Don’t waste summer on chasing prestige

In+the+summer%2C+students+should+participate+in+activities+that+they+actually+care+about+and+be+open-minded+about+nontraditional+opportunities.

Graphic illustration by Lauren Liu

In the summer, students should participate in activities that they actually care about and be open-minded about nontraditional opportunities.

Amy Liu

This time of year, underclassmen are already applying to one summer program after another. Many prioritize resume boosting, leading to missed opportunities to gain fulfilling experiences. Instead, students should participate in activities that they actually care about and be open-minded about nontraditional opportunities.

Most of the time, colleges don’t care much about what students do, but instead value personal growth and passion showcased in their activities. Thus, students should apply to summer programs that they are genuinely interested in. Students can only make the most of their summer activities when they truly care about them, which also helps them demonstrate their passion. Lynbrook students often experience peer pressure to apply to summer STEM programs, like COSMOS, but everyone’s interests differ and a program where one may thrive can also be one that another doesn’t enjoy.

“The goal of any summer activity should be for the student to gain experiences in the areas that interest them,” college and career adviser Barbara Takahashi said. “It’s important for students to do things that matter so they can mature, experience responsibility, meet new people and become better at things they already do or want to learn about.”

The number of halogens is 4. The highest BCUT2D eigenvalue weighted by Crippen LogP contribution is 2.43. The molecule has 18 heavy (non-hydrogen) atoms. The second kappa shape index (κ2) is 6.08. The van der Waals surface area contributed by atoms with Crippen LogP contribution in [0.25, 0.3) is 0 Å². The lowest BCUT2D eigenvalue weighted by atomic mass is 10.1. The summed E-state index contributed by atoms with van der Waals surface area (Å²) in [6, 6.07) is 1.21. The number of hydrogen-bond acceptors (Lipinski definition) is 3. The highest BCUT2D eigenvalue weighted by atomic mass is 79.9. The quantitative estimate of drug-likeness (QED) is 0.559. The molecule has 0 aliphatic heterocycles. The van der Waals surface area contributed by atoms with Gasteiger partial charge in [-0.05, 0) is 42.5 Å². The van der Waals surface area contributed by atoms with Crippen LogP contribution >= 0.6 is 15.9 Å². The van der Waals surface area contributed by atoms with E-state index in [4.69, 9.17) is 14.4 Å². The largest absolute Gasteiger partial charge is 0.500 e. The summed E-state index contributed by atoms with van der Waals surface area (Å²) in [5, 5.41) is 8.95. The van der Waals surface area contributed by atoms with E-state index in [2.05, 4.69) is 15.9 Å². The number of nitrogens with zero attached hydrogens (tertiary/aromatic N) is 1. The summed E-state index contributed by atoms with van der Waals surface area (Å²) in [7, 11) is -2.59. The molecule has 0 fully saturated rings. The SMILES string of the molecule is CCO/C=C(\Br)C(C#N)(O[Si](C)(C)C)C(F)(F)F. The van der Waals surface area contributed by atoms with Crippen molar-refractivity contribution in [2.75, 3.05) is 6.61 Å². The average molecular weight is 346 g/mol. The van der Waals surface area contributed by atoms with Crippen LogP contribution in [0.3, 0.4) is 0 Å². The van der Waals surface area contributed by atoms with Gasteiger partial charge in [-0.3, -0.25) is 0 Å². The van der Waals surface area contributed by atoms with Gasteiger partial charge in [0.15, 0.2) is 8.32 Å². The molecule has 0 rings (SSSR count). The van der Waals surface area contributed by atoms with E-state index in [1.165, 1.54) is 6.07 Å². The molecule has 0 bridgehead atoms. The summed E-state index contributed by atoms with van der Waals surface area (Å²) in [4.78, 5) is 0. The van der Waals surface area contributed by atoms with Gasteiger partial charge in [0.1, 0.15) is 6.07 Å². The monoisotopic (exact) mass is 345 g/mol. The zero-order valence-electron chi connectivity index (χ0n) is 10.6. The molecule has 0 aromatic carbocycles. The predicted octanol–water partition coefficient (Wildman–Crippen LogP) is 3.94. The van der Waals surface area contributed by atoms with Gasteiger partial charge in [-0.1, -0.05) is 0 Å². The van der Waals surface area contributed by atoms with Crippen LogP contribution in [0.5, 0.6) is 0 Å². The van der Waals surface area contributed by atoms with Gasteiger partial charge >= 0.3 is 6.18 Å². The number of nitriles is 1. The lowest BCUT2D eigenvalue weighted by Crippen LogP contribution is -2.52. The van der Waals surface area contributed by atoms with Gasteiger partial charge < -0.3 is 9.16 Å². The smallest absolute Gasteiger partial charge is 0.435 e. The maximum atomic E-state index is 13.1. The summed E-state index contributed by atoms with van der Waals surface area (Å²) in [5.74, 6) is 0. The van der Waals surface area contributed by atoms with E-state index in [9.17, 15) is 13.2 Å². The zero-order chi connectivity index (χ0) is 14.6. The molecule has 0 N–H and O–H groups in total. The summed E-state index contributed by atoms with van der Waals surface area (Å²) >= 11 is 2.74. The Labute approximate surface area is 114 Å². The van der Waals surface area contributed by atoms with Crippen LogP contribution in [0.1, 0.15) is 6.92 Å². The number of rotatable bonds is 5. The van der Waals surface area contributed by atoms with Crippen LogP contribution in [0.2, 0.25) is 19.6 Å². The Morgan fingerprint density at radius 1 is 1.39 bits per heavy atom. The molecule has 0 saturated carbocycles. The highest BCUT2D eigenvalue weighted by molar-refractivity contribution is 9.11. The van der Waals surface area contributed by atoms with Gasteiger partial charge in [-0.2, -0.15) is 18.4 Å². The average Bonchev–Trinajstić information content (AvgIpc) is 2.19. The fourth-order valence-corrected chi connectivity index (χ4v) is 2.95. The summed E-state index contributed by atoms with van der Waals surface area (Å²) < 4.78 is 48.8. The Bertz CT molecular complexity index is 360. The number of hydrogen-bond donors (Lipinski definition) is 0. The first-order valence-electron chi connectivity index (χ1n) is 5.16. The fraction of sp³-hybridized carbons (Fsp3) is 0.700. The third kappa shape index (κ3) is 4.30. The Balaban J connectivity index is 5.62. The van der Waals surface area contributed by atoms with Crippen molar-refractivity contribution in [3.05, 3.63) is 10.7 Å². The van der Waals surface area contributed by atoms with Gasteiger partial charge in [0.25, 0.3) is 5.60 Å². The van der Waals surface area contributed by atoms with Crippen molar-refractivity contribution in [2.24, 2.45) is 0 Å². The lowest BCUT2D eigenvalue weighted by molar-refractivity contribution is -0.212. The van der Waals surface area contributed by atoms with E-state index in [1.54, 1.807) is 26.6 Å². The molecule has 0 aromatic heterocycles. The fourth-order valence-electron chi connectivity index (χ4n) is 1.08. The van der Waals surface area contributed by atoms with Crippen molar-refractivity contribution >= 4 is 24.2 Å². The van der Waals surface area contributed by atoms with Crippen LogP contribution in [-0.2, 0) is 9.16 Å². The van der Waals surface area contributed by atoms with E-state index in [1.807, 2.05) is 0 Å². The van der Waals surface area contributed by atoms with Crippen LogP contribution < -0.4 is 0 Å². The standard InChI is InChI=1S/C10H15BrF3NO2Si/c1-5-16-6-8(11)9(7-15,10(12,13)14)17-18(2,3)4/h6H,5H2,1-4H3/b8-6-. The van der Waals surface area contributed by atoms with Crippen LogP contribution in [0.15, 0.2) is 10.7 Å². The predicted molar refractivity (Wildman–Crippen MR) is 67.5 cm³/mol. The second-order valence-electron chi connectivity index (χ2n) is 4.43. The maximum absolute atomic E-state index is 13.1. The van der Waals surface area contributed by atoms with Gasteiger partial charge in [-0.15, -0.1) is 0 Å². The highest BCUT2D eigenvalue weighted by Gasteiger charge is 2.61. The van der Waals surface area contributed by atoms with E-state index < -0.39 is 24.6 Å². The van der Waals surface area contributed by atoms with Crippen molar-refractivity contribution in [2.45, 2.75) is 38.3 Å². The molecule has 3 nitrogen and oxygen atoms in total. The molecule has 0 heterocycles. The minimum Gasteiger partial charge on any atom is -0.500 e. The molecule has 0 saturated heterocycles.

Although selective and prestigious summer programs provide unique opportunities, cheaper programs can oftentimes offer the same experiences. In addition, many prestigious summer programs are virtual due to COVID-19, and their high prices are not worth the cost.

“An expensive program is not necessarily worth the time and money if it’s not something that you care about,” Takahashi said. “Colleges and university admissions consider most of these programs as pay-to-play opportunities that demonstrate privilege, and possibly a lack of creativity for figuring out what to do with your time.”

Alternatively, students can attend community college courses or volunteer, which are cheaper summer activities that show colleges curiosity, a willingness to learn and dedication to the community. Students can also create opportunities for themselves by starting businesses, starting their own research projects or self-learning academic and non-traditional subjects. Summer is also a good time for students to relax or spend time with family.

“Ideally, if there wasn’t the pressure to attend prestigious summer programs, I would want to relax, have fun and go on vacation,” freshman Lilly Wu said. “There should be a good balance. My goal is to use half of my summer for more educational purposes and use the other half to relax.”

Jobs and internships, which help students gain insight on what work in different fields is like, are also beneficial life experiences that can be showcased in college essays. In addition, jobs allow students to learn financial literacy and demonstrate leadership, responsibility and time management.

“I learned how to do CPR, the heimlich and other life saving skills,” said junior Samantha Leong, who worked as a lifeguard at Great America over the summer. “I also did some customer service, so I got to meet some people I wouldn’t normally interact with, so it was a fun experience.”

Students should consider their interests, budget and schedule when planning for their summer. Finding a meaningful summer activity not only allows students to find their desired college major and meaningful stories to write about in college applications, but also feel fulfilled, knowing that their time, money and efforts were put toward the right cause.